Rumtek monastery in Sikkim (which is close to an old monastery built in the 1700s under the direction of the 12th Karmapa Changchub Dorje) became the exile seat of the 16th Karmapa in 1966 after he fled to India from Tibet via Bhutan. For this reason, Rumtek Monastery has great historical significance, particularly given the fact that it was once under independent Buddhist kingdom of Sikkim (later to become an Indian state in 1975). The Indian court is now free to decide about the future of Rumtek monastery, as Ogyen Trinley Dorje has left India.
Tibetan refugees in India
The Karmapa’s decision to get a travel document needs to be read in the context of the life of Tibetan refugees in India. In a statement in November to his devotees, the Karmapa said that he had sought citizenship of Dominica to make it easier to travel. He travelled out of India with a document called Identity Certificate, (popularly known as the Yellow Book, because of the colour of the cover of that document). This document enables a Tibetan living in India to travel abroad. What the officials, like the “source” and the Indian media, don’t seem to know is the enormous difficulties associated with travelling on this document, as well as many other problems such as land-grabbing by local Indians of land allocated to Tibetans, discrimination against Tibetans by locals, increasing resentment towards Tibetans, unemployment among Tibetans, and more.
A Yellow Book is issued to a Tibetan if that person is holding a Registration Certificate (RC), another document which is the stay permit for Tibetan refugees in India. The problem is that it takes at least a year, or years in some cases, to get the Yellow Book. Once it is processed, the holder needs an “exit permit” to leave the country. To process this may take weeks to months, and often involves shelling out thousands of rupees to Indian officials. Then, there is the need for a “return visa”, which follows the same procedure as the “exit permit”, and again involves wasting a lot of time and shelling out thousands of rupees.
The hardships related to the Yellow Book don’t end here. Even the Indian immigration officials often have no clue what is the Identity Certificate, let alone officials of other countries. Facing harassment is common at the immigration in Delhi. Overseas, a Yellow Book holder is brought out of the queue, causing embarrassment and discomfort in front of other travellers at the immigration gate. The holder is usually released after some questioning and confirmation. Many have wished that the Government of India change the name of “Identity Certificate” to “Travel Document”, which would make a lot more sense. But that hasn’t been done, and may never happen. For the officials concerned, it’s not their problem, and they don’t care.
Tibetans prefer to get the job done with the rupees rather than complain, as there is nowhere to bring this issue up, nor are any officials dealing with Tibetans at all interested (or who even try to understand the matter). Officials like this “source” who think they know the Tibetan issues and problems well, may not have any knowledge about such matters, or, again, would not be interested in understanding these issues. They must surely know that there are now only about 60,000 Tibetans living in India as compared to 90,000 according to the 2009 census of the Central Tibetan Administration (CTA). This number would gradually shrink as the exile community naturally disintegrates against such odds and existential threats. They don’t know the real reason why. The Karmapa’s statement that he sought passport of Dominica to ease travelling problems could be used by the Government of India to reassess the situation of Tibetans in India.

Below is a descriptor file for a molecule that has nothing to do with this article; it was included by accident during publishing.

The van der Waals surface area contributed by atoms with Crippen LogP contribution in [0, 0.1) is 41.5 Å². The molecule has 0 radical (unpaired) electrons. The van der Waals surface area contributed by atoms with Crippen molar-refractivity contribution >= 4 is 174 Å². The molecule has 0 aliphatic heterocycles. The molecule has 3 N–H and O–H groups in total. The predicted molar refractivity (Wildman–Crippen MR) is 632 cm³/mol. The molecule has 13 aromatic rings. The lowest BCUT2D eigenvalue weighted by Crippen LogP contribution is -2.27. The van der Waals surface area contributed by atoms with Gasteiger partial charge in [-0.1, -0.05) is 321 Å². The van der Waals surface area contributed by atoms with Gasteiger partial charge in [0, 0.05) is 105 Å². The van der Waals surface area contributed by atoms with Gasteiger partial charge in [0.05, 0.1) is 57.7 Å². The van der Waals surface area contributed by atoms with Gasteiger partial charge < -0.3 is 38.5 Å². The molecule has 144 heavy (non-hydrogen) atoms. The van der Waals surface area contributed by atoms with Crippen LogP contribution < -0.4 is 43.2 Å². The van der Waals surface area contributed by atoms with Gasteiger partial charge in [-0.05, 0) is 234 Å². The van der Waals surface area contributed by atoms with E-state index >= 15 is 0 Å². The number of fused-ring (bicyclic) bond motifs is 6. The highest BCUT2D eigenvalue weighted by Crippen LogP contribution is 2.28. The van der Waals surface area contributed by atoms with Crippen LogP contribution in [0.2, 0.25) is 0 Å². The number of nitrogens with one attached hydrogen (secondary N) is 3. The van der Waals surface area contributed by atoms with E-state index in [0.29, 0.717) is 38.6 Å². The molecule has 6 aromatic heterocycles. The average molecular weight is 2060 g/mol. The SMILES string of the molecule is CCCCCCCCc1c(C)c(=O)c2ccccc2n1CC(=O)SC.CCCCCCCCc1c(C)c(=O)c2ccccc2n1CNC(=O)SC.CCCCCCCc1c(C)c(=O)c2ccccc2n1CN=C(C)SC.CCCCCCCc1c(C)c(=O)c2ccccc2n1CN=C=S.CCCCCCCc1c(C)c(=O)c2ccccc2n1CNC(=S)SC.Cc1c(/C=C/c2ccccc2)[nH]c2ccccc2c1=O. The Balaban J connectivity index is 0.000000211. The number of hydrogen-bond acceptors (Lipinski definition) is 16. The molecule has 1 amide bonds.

Making travelling easier was indeed a good reason by the Karmapa to leave India — but could it also be the distress he felt for all these years with a “Chinese spy” tag, restrictions in travelling and meeting people, being confined to a two-room accommodation? It well could be all these causing him suffocation that led him to decide to leave India.
Benefits of spying for China
If the Karmapa was truly a Chinese spy, that would make the CTA, the Dalai Lama, and all the Tibetans who revered him complicit in this spying, as they recognize and support him to be the Karmapa. After 18 years, India, without any speck of evidence, didn’t change its position. But what the “source”, Indian intelligence, think tank, and the media do not explain is, what and how much could China pay the Karmapa to spy for them? What doesn’t he already have that China could give for working as a Chinese spy, putting his own life at risk? And what information could he possibly “spy” that could be of any use to China at all?
What Tibetans would say is, the “source” is shooting from the shoulders of the media. And to borrow Donald Trump’s favourite catch phrase “fake news”, the “source” is spreading fake news and misinformation when he says that the Karmapa didn’t apply for a visa. When the Karmapa clarified that he did apply, then the “source” changes his statement, saying the application was not complete. Should the government of India afford to keep such mediocre officials, when the matter concerns the important issue of India-Tibet-China.